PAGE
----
Hampton University is Looking to Make Some Noise in the CAA

It’s been nine years, and there’s still something that doesn’t sit right with Maryland traveling to Iowa on a Wednesday night for a Big Ten matchup, bypassing longtime ACC rivals like Duke, North Carolina and Virginia. But conference realignment hasn’t only impacted the high majors; it’s had a ripple effect on some of the most historic HBCU conferences and the respective programs that make up these conferences. Case and point: Hampton University.

After 22 years, Hampton announced it was leaving the MEAC in 2017. In the six years since, Hampton has moved conferences twice, first to the Big South and then to the Colonial Athletic Association (CAA) last year-each move marking a significant uptick in competition.

“I hate to say it, but the first year [in the CAA] was a rude awakening,” says Hampton head coach Edward Joyner Jr., who’s been with the program since 2006. “But it was also an exciting new endeavor that we were willing and ready to jump into. Going into our second year, we’re raising the bar for ourselves with what we’re recruiting and what we’re trying to do to put ourselves in position. We’re capable of winning some ball games and trying to play with the elite in the conference.”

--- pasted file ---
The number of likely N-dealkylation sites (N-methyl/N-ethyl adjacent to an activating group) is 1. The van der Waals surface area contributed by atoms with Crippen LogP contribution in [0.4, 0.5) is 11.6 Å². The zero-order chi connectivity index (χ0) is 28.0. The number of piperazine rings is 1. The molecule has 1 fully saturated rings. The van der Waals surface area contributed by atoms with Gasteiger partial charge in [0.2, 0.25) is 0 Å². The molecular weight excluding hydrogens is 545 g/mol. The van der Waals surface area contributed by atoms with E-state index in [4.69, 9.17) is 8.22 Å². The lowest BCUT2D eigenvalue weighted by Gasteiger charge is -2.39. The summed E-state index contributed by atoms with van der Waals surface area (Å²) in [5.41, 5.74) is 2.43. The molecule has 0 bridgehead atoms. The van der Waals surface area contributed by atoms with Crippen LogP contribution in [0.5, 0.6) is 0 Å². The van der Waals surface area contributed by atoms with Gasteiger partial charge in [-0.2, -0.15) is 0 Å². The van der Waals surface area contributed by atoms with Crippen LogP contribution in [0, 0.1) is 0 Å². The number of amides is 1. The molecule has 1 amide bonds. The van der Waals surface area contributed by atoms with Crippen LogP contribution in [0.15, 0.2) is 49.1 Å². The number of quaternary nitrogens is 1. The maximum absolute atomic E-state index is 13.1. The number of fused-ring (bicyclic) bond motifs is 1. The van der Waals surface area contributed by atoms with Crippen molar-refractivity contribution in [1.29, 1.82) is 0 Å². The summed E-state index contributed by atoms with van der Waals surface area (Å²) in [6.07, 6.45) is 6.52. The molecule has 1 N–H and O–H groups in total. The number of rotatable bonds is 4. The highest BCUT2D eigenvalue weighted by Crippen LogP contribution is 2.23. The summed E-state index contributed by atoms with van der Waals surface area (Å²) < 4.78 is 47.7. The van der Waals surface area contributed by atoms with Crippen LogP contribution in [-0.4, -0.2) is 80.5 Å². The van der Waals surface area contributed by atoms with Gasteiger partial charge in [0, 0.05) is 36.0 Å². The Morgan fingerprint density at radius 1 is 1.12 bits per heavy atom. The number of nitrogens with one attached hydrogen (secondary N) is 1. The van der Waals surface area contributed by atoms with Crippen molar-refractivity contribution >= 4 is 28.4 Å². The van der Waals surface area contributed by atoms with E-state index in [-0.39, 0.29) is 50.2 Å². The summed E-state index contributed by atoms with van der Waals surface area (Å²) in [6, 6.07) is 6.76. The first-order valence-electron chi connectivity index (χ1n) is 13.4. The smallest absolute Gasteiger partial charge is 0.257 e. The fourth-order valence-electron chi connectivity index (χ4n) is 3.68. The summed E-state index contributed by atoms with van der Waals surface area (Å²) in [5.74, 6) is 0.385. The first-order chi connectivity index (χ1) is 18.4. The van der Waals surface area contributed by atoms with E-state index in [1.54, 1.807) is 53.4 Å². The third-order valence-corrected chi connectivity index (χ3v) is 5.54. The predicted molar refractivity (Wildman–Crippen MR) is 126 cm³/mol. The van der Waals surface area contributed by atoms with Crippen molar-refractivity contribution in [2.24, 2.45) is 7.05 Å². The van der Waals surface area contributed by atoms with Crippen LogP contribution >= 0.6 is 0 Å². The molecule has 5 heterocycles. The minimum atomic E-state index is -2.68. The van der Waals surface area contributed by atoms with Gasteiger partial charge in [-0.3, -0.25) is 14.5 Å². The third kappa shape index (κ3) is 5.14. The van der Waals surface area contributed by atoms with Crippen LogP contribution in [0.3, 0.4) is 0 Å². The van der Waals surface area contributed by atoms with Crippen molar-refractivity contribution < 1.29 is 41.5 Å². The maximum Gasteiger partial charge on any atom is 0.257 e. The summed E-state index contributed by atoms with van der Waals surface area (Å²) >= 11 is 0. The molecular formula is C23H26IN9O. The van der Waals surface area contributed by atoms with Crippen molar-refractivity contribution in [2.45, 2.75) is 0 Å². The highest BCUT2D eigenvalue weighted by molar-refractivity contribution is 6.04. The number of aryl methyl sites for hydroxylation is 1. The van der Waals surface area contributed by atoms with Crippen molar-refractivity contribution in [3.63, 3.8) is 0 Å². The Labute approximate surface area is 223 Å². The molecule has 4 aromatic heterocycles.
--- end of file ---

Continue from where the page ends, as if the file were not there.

Despite no longer being in the MEAC, Coach Joyner has made it a point for his program not to forget the HBCU community it’s a part of. He intends to sustain the rivalries deeply rooted in the fabric of Hampton basketball, like those with Howard and crosstown rivals Norfolk State. “We’ve tried to keep our traditional rivals,” Joyner says, “so we don’t lose the uniqueness of being an HBCU even though we left the conference.”

For the 2023-24 campaign, Hampton was voted to finish 13th out of 14 in the CAA preseason rankings. But Coach Joyner says he relishes being overlooked and proving naysayers wrong. “When you say chip on your shoulder-that shit ain’t no chip, it’s a boulder,” he says emphatically. “Right now, we’re playing for something bigger than us. We’re in a moment where [HBCUs] are being looked at through us. That’s what we preach every day. Our pressure is a different pressure, but if you don’t want that pressure, don’t come. Why not try to become the standard?”

Photos via Getty Images.

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